The Ninebot by Segway MiniPro is the hoverboard fad all grown up. It's more comfortable, more stable, more functional, and more expensive than the two-wheeled scooters sold by Swagway and Razor. But in turning the hoverboard into a serious mode of transportation, it throws the vehicle into a bit of an uncanny valley of transit, and I'm no longer quite sure who it's for.
The MiniPro is halfway between a hoverboard like the Swagway Swagtron T3and a traditional Segway. It's a platform you stand on, with an adjustable stalk that goes up between your legs and is controlled by your knees. Lights on the front and back signal when you're turning or stopping. I love the design; it's classy and professional. It also begs for the MiniPro to be seen as a personal transporter, not just a fun toy like most hoverboards are, so I looked at it in that light. That said, the MiniPro is not street legal in many cities and states, just as Segways aren't.
The device is 21.5 inches wide and extends up to 34 inches high. It weighs 28 pounds, but you don't have to carry it if you aren't on board; you can extend the stalk to push it along with motorized assistance, which is a really nice touch. Segway says it can handle people from 85 to 220 pounds. In my experience, people 5 to 6 feet tall are the most comfortable on board. If you're shorter, the knee stalk isn't in the right place. If you're taller, you may have trouble with your center of gravity. It also means that children need not apply.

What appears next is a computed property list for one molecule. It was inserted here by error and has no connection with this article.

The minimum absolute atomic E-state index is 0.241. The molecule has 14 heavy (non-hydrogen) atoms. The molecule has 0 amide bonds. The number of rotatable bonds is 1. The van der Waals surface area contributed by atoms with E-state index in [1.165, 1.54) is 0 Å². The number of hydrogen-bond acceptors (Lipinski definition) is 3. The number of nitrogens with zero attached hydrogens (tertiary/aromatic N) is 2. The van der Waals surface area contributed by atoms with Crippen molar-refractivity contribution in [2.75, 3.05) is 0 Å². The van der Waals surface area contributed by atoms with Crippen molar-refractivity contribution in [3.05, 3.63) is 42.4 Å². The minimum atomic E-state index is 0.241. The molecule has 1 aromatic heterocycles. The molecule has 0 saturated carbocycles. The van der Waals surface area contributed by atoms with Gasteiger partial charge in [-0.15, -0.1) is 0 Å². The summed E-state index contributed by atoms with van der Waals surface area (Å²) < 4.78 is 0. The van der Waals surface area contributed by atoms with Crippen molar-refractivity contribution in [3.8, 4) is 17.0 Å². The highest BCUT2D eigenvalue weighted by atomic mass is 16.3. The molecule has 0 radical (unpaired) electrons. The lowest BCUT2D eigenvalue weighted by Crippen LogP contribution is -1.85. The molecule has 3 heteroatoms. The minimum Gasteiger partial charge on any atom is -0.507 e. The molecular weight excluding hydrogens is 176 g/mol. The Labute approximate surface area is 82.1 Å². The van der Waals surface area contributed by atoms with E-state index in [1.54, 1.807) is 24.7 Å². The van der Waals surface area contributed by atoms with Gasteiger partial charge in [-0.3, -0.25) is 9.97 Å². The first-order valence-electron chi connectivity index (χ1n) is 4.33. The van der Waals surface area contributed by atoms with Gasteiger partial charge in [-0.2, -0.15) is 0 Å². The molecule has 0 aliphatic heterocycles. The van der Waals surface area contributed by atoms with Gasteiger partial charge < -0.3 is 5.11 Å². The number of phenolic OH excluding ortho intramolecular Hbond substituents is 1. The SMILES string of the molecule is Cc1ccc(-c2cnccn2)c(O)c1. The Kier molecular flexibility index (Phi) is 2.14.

Because the foot pads don't control turns, the MiniPro is much easier to mount and dismount than a hoverboard is. Hoverboards tend to leap away from you when you put the first foot on; the MiniPro stands obediently and waits for you to get your balance. Lean forward, and you're heading out at up to 10mph. I found speeds of 6-8mph to feel much safer on the MiniPro than on a hoverboard, because of the stability gained by gripping the control stalk between my knees. But deceleration is gentle, so you need to leave plenty of room to slow down. Attempting quick stops mean you're likely to be thrown, just like on a hoverboard.
Software is a big part of the MiniPro experience. The scooter pairs with a free Android/iOS app that offers the usual speedometer and battery meter. It also has a parking brake (which makes the scooter beep if you try to move it), remote control (letting you drive the scooter using your phone, if you're quite nearby, to summon it to you), a message board, and gamified social features like points gained by driving.
The powerful motor and 10-inch (diameter) wheels make quick work of inclines and different types of terrain. I tried the MiniPro on an eight-degree incline with no problem. Where a Swagway hoverboard slowed down on even a hill (and became just a touch scary going down), the Segway remained upright and stable, at a consistent speed, on even a sharp incline. Deep gravel also proved no problem for the big, puffy wheels. Cobblestones were a bit traumatic, as you'd expect. I didn't fall off, but the ride gets understandably jerky.